Systematic review of the evidence related to mandated nurse staffing ratios in acute hospitals
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Methods: The PRISMA method was used. Relevant articles were located by searching via the Griffith University Library electronic catalogue, including articles on PubMed, Cumulative Index to Nursing and Allied Health Literature (CINAHL) and Medline. Only English language publications published between 1 January 2010 and 30 April 2016 focusing on methodologies in acute hospital in-patient units were included in the present review. Results: Two of the four staffing methods were found to have evidenced-based articles from empirical studies within the parameters set for inclusion. Of the four staffing methodologies searched, supply and demand returned 10 studies and staffing ratios returned 11. Conclusions: There is a need to develop an evidence-based nurse-sensitive outcomes measure upon which staffing for safety, quality and workplace equity, as well as an instrument that reliability and validly projects nurse staffing requirements in a variety of clinical settings. Nurse-sensitive indicators reflect elements of patient care that are directly affected by nursing practice In addition, these measures must take into account patient satisfaction, workload and staffing, clinical risks and other measures of the quality and safety of care and nurses’ work satisfaction. i. What is known about the topic?: Nurse staffing is a controversial topic that has significant patient safety, quality of care, human resources and financial implications. In acute care services, nursing accounts for approximately 70% of salaries and wages paid by health services budgets, and evidence as to the efficacy and effectiveness of any staffing methodology is required because it has workforce and industrial relations implications. Although there is significant literature available on the topic, there is a paucity of empirical evidence supporting claims of increased patient safety in the acute hospital setting, but some evidence exists relating to equity of workload for nurses. What does this paper add?: This paper provides a contemporary qualitative analysis of empirical evidence using PRISMA methodology to conduct a systematic review of the available literature. It demonstrates a significant research gap to support claims of increased patient safety in the acute hospital setting. The paper calls for greatly improved datasets upon which research can be undertaken to determine any associations between mandated patient to nurse ratios and other staffing methodologies and patient safety and quality of care. What are the implications for practitioners?: There is insufficient contemporary research to support staffing methodologies for appropriate staffing, balanced workloads and quality, safe care. Such research would include the establishment of nurse-sensitive patient outcomes measures, and more robust datasets are needed for empirical analysis to produce such evidence.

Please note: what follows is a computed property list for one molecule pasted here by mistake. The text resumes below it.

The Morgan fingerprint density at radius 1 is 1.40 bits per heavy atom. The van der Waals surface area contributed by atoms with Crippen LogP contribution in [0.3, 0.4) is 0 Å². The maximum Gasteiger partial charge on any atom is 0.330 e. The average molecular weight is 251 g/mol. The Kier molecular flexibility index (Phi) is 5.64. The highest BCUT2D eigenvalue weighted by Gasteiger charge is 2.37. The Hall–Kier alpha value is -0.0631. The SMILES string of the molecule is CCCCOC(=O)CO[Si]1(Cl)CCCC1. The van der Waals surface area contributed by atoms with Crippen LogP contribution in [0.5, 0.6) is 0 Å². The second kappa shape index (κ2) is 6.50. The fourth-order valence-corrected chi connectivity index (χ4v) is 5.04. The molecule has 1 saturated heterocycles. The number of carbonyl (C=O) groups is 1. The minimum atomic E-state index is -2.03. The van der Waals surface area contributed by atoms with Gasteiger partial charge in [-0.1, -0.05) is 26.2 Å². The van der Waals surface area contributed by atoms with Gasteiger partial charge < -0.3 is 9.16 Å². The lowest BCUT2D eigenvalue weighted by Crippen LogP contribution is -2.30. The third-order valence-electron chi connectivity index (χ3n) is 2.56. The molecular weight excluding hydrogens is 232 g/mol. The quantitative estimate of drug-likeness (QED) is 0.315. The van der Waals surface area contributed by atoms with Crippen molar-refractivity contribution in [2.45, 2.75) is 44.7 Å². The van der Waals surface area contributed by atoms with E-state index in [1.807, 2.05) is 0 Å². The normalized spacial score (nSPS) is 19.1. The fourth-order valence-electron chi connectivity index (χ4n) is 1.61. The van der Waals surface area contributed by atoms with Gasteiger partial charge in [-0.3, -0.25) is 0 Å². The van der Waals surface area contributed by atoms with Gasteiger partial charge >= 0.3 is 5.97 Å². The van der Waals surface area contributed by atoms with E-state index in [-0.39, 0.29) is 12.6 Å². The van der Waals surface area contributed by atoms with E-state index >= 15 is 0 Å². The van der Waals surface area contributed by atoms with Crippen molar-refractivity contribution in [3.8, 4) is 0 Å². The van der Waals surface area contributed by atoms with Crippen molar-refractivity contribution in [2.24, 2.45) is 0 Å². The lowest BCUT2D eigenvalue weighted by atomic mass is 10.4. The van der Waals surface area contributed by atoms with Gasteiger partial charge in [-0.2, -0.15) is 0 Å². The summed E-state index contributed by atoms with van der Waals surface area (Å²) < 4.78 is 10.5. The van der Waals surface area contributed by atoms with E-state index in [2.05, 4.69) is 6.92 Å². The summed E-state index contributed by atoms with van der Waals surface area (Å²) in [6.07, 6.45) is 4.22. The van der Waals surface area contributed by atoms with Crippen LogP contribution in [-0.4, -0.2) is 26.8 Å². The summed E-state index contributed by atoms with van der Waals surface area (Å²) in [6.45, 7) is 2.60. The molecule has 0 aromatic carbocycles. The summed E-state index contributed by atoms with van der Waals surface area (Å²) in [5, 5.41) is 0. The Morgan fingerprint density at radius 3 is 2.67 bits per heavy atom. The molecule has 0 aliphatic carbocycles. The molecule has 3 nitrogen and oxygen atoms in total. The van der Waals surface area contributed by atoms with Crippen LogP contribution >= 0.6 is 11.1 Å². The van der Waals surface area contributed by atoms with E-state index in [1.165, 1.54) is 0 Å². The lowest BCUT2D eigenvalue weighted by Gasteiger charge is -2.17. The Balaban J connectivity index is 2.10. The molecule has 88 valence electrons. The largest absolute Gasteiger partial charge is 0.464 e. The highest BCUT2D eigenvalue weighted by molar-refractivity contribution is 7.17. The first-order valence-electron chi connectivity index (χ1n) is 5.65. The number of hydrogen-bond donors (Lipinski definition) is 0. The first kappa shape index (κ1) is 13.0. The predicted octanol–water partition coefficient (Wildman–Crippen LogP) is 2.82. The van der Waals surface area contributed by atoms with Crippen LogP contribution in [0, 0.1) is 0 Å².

Australian Health Review
© 2018 AHHA. This is the author-manuscript version of this paper. Reproduced in accordance with the copyright policy of the publisher. Please refer to the journal's website for access to the definitive, published version.
This publication has been entered into Griffith Research Online as an Advanced Online Version.
Health Care Administration